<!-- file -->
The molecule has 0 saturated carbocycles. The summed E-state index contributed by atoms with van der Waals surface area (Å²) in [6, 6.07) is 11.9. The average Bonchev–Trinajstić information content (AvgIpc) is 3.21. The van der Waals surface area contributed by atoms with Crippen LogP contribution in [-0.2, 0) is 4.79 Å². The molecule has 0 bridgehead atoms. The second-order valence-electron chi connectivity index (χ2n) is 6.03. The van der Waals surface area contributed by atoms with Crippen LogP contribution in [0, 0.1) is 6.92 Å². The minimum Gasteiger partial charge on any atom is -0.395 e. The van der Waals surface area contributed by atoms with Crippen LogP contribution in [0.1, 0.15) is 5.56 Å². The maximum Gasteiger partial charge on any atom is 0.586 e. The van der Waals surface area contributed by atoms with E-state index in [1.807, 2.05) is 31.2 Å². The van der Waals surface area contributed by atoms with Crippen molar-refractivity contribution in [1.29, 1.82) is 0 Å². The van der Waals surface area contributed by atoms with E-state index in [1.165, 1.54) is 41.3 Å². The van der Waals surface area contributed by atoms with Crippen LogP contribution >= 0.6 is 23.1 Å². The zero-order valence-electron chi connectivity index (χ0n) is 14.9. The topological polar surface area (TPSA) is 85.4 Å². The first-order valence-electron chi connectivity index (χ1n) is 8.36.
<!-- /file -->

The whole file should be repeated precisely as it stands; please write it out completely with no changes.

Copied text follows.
The molecule has 0 saturated carbocycles. The summed E-state index contributed by atoms with van der Waals surface area (Å²) in [6, 6.07) is 11.9. The average Bonchev–Trinajstić information content (AvgIpc) is 3.21. The van der Waals surface area contributed by atoms with Crippen LogP contribution in [-0.2, 0) is 4.79 Å². The molecule has 0 bridgehead atoms. The second-order valence-electron chi connectivity index (χ2n) is 6.03. The van der Waals surface area contributed by atoms with Crippen LogP contribution in [0, 0.1) is 6.92 Å². The minimum Gasteiger partial charge on any atom is -0.395 e. The van der Waals surface area contributed by atoms with Crippen LogP contribution in [0.1, 0.15) is 5.56 Å². The maximum Gasteiger partial charge on any atom is 0.586 e. The van der Waals surface area contributed by atoms with E-state index in [1.807, 2.05) is 31.2 Å². The van der Waals surface area contributed by atoms with Crippen molar-refractivity contribution in [1.29, 1.82) is 0 Å². The van der Waals surface area contributed by atoms with E-state index in [1.165, 1.54) is 41.3 Å². The van der Waals surface area contributed by atoms with Crippen LogP contribution >= 0.6 is 23.1 Å². The zero-order valence-electron chi connectivity index (χ0n) is 14.9. The topological polar surface area (TPSA) is 85.4 Å². The first-order valence-electron chi connectivity index (χ1n) is 8.36.